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BYU football: Cougars hoping changes pay dividends

Published: Tuesday, April 26 2011 1:12 a.m. MDT

New running backs coach Joe DuPaix walks the sideline during the spring game at LaVell Edwards Stadium.

Scott G. Winterton, Deseret News

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Editors note: This is the second of a two-part series reviewing BYU's spring practices and looking ahead to the Cougars' inaugural season as an independent. Read the first one here.

PROVO — For BYU's football program, spring cleaning began long before spring.

It started last fall.

Sept. 1 will always be a landmark date in school history, the day it declared independence. Exactly one month later, Oct. 1, turned out to be another defining moment, as the Cougars fell at Utah State, 31-16.

The humiliating setback marked their first loss to the Aggies in 17 years. It also gave BYU a four-game losing streak (the longest in 17 years) and an abysmal 1-4 record (its worst start since 1973).

Unfortunately, the game was broadcast on ESPN, its new television partner. Not the kind of impression the Cougars were looking to make on national TV.

In the aftermath of the USU debacle, coach Bronco Mendenhall realized some fundamental changes had to be made if the program was going to reach its potential. That started with firing defensive coordinator Jaime Hill and taking over that role himself. Mendenhall immediately instilled an enthusiasm and work ethic that had been missing. At the time, he explained that he wanted to "recapture the heart and soul" of his team — and it worked.

During a season marked by adversity, the Cougars benefited from a new attitude, and a softer schedule, and won six of their final eight games. Once the season ended, Mendenhall informed his staff he was going to make changes. In January, offensive coordinator Robert Anae took a job at Arizona and receivers coach Patrick Higgins left for Purdue.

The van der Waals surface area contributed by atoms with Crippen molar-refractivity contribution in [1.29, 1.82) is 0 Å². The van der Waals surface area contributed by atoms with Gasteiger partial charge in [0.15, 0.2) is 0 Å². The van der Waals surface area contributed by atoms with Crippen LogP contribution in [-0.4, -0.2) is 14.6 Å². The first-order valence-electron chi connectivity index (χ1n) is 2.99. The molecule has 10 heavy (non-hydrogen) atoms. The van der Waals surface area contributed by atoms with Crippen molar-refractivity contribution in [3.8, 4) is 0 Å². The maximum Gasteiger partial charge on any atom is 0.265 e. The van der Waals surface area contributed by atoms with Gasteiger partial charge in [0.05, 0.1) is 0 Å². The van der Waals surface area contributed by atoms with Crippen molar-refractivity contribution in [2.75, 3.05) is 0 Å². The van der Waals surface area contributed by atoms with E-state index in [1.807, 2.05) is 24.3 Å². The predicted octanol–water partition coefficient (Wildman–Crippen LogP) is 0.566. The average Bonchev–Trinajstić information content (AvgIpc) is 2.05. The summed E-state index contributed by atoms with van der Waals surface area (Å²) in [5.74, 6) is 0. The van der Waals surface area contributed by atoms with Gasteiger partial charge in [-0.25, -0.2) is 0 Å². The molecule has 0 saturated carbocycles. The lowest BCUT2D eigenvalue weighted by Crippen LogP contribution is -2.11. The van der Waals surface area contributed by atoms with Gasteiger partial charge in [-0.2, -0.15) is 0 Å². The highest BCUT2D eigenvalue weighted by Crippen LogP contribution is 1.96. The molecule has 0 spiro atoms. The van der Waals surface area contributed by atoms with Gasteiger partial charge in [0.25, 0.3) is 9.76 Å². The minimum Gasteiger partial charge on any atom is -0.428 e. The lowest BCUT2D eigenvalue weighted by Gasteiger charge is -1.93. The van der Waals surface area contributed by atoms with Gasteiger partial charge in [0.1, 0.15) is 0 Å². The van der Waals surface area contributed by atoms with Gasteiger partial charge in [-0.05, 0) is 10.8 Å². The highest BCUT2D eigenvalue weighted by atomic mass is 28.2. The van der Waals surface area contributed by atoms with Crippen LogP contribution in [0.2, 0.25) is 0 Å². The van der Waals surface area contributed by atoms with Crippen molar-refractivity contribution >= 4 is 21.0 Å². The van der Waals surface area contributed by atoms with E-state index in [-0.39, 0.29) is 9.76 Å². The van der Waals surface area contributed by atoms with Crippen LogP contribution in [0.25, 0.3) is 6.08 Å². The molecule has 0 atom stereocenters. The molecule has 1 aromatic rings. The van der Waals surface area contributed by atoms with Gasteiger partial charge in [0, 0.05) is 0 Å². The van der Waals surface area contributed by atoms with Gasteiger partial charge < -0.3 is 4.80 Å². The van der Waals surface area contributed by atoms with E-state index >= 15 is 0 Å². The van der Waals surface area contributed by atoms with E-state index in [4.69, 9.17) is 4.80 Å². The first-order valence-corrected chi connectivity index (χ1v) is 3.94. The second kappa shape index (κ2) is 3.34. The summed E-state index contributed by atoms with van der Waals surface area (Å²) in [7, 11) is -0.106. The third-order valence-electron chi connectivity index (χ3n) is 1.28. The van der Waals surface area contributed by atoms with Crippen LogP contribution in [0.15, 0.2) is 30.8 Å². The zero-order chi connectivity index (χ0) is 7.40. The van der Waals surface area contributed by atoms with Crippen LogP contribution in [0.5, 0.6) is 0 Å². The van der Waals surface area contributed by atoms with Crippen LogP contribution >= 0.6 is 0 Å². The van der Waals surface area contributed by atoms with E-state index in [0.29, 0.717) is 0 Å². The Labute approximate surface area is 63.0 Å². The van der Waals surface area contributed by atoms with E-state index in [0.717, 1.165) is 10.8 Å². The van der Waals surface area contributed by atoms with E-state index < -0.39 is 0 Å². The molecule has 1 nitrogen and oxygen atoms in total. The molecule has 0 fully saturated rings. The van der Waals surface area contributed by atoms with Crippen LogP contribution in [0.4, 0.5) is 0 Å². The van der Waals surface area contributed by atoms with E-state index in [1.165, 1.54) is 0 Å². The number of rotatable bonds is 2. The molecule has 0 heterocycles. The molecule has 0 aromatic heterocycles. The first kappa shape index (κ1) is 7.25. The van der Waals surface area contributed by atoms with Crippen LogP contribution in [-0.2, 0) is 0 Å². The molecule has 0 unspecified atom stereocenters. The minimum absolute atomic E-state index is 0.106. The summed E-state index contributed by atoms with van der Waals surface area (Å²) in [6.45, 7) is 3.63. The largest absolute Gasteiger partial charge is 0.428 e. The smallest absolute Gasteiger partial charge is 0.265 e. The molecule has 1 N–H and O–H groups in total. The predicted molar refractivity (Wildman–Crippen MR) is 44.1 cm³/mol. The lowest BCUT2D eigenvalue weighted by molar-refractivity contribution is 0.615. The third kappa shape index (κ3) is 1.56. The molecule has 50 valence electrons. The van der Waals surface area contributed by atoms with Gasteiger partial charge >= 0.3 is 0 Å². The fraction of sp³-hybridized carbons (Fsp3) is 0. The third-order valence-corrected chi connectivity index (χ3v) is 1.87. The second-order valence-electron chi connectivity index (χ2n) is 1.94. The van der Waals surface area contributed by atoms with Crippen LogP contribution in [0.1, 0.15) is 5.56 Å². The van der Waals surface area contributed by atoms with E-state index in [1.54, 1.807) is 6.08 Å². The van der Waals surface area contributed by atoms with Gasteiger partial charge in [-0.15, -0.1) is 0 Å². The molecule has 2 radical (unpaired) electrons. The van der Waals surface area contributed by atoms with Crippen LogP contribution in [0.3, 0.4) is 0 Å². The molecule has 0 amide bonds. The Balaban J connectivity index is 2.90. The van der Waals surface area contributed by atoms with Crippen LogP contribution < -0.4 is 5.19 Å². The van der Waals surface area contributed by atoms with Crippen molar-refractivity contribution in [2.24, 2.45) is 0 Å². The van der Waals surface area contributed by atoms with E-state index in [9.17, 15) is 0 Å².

While Mendenhall said he doesn't think much about that loss in Logan these days, he admits, "It was kind of the catalyst for a lot of the change. … There's been so much work looking forward and so much work to improve the team; the end of last season did that and the off-season and spring has been a continuation of the season. That part seems all together. The first four games prior to Utah State, that might as well have been the first season. It seems that long ago."

The early-season struggle may have been exactly the springboard the young Cougars needed, not only for last season, but for the future.

"Quite honestly, I try to forget about those first five games," said quarterback Jake Heaps. "It's always a reminder for us as a football team. All these guys were a part of this team. We really remember how hard that was. It was tough. The difference was the way we were practicing, the way we were working and the way we approached our everyday effort from the first half of the season to the second half of the season. That was a huge growing experience and learning experience for us. We've learned what it takes to be great, what it takes to be a BYU football player and represent the tradition and what it stands for. That's the best part."

Mendenhall saw the end-of-season momentum carry over into the spring.

"The only thing that happened last year is we ran out of time. We ran out of games," he said. "We continued to improve and grow and develop and were really gaining a lot of momentum the longer the season went. Our players had a sense of frustration that the season was over. They see (spring ball and the offseason) as a continuation of last year."

To ensure that his team has a jumpstart on next season, Mendenhall announced team captains and position leadership council just days after spring practice ended, rather than wait until fall camp.

"This particular team is anxious to go faster and harder in this time period than our other teams," Mendenhall explained. "This team is anxious to lead and keep going, so I thought it would be best to put that leadership in place a little earlier."

Changes at the top

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